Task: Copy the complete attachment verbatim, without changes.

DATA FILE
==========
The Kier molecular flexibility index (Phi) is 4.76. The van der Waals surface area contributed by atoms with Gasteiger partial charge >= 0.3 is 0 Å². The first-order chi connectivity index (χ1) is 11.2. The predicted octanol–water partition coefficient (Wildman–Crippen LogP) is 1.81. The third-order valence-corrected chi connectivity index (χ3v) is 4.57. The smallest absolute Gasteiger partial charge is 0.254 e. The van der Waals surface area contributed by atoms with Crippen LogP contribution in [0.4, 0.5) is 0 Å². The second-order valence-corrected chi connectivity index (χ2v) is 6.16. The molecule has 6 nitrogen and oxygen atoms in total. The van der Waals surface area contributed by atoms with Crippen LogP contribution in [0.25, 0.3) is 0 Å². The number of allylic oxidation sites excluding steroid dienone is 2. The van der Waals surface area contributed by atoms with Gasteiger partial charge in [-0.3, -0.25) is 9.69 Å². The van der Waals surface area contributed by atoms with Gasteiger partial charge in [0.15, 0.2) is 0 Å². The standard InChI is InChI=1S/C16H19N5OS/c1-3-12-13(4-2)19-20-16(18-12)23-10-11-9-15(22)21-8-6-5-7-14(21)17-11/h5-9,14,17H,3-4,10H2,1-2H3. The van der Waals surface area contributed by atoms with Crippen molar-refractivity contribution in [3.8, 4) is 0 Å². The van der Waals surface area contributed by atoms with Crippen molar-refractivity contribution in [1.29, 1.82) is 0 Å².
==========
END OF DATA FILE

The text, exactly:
The Kier molecular flexibility index (Phi) is 4.76. The van der Waals surface area contributed by atoms with Gasteiger partial charge >= 0.3 is 0 Å². The first-order chi connectivity index (χ1) is 11.2. The predicted octanol–water partition coefficient (Wildman–Crippen LogP) is 1.81. The third-order valence-corrected chi connectivity index (χ3v) is 4.57. The smallest absolute Gasteiger partial charge is 0.254 e. The van der Waals surface area contributed by atoms with Crippen LogP contribution in [0.4, 0.5) is 0 Å². The second-order valence-corrected chi connectivity index (χ2v) is 6.16. The molecule has 6 nitrogen and oxygen atoms in total. The van der Waals surface area contributed by atoms with Crippen LogP contribution in [0.25, 0.3) is 0 Å². The number of allylic oxidation sites excluding steroid dienone is 2. The van der Waals surface area contributed by atoms with Gasteiger partial charge in [-0.3, -0.25) is 9.69 Å². The van der Waals surface area contributed by atoms with Gasteiger partial charge in [0.15, 0.2) is 0 Å². The standard InChI is InChI=1S/C16H19N5OS/c1-3-12-13(4-2)19-20-16(18-12)23-10-11-9-15(22)21-8-6-5-7-14(21)17-11/h5-9,14,17H,3-4,10H2,1-2H3. The van der Waals surface area contributed by atoms with Crippen molar-refractivity contribution in [3.8, 4) is 0 Å². The van der Waals surface area contributed by atoms with Crippen molar-refractivity contribution in [1.29, 1.82) is 0 Å².